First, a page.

The Harry Jones page.
Railway memories of a local postman.

Harry Jones (1908-1996) was a postman who, apart from his War service, lived his entire life in the Conwy-Gyffin area.
  Being retired in the 1960s he wrote down his memories of things he had seen and people he had met during his life.
  These memoirs were written long hand in five large notebooks.
  They are being transcribed and edited for publication.
  The following excerpt describes one of the people he knew well, his father-in-law, a driver for the LNWR.
  Although Harry always refers to him as “my father-in-law” we can give him a name.
  He was William Henry Jones (1888-1965).

  After Harry’s narrative we have included some notes of conversations with his grandson, Vernon Jones.


I am indebted to George Lunn, who sent me the email and details below, which have now made up this fascinating page full of memories which
 will, no doubt, interest all enthusiasts and site visitors.

 I was delighted to find your excellent website about the Llandudno Junction loco shed a few days ago.  I commend your efforts.

Recently I have been working on a biography of my late uncle, Harry Jones of Gyffin.
  He retired early from the Post Office and during the 1960s he wrote out his reminiscences in some bound notebooks.
  I have one set and his son Vernon Jones has another.  It seemed a pity that such interesting memoirs should disappear into the fog of
 history and, having an impecunious student daughter who could be bribed to transcribe the notebooks, I have been
 working on preparing them for publication in some form.  The project is almost ready for launch.

One of the people that Harry writes about is his father in law William Henry Jones, a driver for the LNWR.
  With the resources of the internet I have been able to check a number of the statements and they all seem correct.
  I have excerpted the section about William Henry Jones and I wondered if you would be interested in posting it on your web site.
  I would also be interested if you had any comments on the manuscript.

Thank you again for your fascinating web site.

Best wishes,  George Lunn.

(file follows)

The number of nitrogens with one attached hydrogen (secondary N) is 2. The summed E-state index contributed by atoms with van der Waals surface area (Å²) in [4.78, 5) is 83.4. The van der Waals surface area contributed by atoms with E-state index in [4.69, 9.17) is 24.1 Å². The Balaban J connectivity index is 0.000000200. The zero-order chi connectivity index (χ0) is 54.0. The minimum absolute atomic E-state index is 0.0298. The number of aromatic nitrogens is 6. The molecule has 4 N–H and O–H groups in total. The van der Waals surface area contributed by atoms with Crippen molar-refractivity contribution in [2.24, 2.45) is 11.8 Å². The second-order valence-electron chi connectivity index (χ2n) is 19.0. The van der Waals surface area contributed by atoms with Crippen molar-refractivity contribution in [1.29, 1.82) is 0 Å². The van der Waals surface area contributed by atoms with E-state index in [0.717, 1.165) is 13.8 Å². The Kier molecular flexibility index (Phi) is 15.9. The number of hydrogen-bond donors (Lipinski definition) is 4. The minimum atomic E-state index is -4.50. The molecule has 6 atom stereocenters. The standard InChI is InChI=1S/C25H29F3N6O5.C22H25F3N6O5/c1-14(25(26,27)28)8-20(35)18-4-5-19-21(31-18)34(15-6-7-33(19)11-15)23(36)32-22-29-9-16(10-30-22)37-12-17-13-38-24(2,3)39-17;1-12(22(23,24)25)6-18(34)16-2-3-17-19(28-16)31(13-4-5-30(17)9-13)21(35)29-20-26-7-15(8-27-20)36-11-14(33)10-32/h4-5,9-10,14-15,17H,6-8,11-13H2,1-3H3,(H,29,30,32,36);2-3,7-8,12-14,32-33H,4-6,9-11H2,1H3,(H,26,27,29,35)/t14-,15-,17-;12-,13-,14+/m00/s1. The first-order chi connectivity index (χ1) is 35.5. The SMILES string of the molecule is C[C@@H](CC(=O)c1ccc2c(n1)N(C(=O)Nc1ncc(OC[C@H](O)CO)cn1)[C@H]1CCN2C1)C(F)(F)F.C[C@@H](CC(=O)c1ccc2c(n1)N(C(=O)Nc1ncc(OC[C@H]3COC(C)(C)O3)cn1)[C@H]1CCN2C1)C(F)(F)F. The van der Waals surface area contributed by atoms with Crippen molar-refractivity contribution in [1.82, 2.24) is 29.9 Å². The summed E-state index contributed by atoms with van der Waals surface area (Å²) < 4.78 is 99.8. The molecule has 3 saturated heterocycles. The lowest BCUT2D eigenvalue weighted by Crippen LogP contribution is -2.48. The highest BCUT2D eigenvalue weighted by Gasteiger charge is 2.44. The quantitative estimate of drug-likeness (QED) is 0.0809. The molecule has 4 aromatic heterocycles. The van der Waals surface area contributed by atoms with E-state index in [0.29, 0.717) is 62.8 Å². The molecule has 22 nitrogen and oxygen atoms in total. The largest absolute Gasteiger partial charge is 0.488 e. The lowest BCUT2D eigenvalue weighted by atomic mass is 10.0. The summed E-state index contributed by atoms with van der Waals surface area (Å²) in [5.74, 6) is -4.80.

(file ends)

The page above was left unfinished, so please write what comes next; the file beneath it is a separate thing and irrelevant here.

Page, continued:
Today, March 6th, 1967, sees the end of one form of railway haulage, steam, and the beginning of another, diesel.
The fact prompted me to delve into my memory regarding the reign of steam on the Chester-Holyhead line over many years, until it ended today.
Always very interested in railways, locomotives in particular, I was fortunate in the fact that I married the daughter of a
 locomotive Driver, who was always quite ready to talk to me about the engines he had driven, and about various incidents on the footplate, etc.

Fortunately, he kept notes regarding various engines he had fired or driven, so I am able to list these in the course of my story.

My father-in-law began his career on the railway at Llandudno Junction shed when he was 14 years of age.
 It was rather difficult to obtain work on the railway in those days, everyone who tried did not succeed.
His first job was engine cleaning, a dirty job, and the engines had to be really clean then, or there would be trouble.

Discipline was harsh and rigid, no relaxing for one moment.

As a Cleaner, he was expected to attend evening classes, without payment, where the functions of the various parts of a locomotive
 were explained, and where every aspect of working a locomotive was taught.

Failure to attend these evening classes meant that you would be out of a job very quickly.
 The Shed Sup’t [Shed Superintendent] was given a list containing the names of those who were present each evening, and if
 he saw any Cleaners absent, he would personally warn them to attend, or else.

After about 2 years as a Cleaner, my father-in-law was promoted to Fireman, and sent to Nuneaton to work.
 Here he fired on various Webb engines [1] on local passenger and goods trains. It was at Nuneaton that he had a most unusual experience.

He was called upon one stormy evening to fire on a single-wheeler [2], one of the “Lady of the Lake” class [3].
He had never seen one of these engines before, let alone to fire one.
 It was with great trepidation that he went up on the footplate, and took stock of the various items, coal, water, etc.
 No firing was allowed at stations in those days, it was a rigidly enforced rule, so all the firing had to be done when the engines were on the move.
 The fire looked fairly good, and he waited for them to move off so that he could built it up more.

Once on the move, however, the single-wheeler swayed and rocked about so much that it took all his efforts to remain on his feet, let alone fire.
 Each time he tried to place a shovelful of coal into the firebox, the shovel caught in the side of the door. More coal was being
 scattered over the footplate, than to the fire itself.

As the engine sped along, the swinging, rocking motion increased, and firing became more difficult.
This journey was a real nightmare for my father-in-law, and he was glad to see it end.
 He never wanted to see another single-wheeler as long as he lived, one trip was enough.

He remained at Nuneaton where he fired most engines of the Webb vintage.
 Some work was very heavy, especially on coal trains, but he was gaining valuable experience every day.
 After about 3 years at Nuneaton, he was transferred to the Patricroft Shed, Manchester, a very large Loco Depot.
 He was now a regular Fireman, and worked, in addition to the Webb engines, the latest Experiments [4] and Precursors [5] that
 were used on express passenger work.

He regarded the Precursor as a very good engine, and had several long distance trips with this class of engine.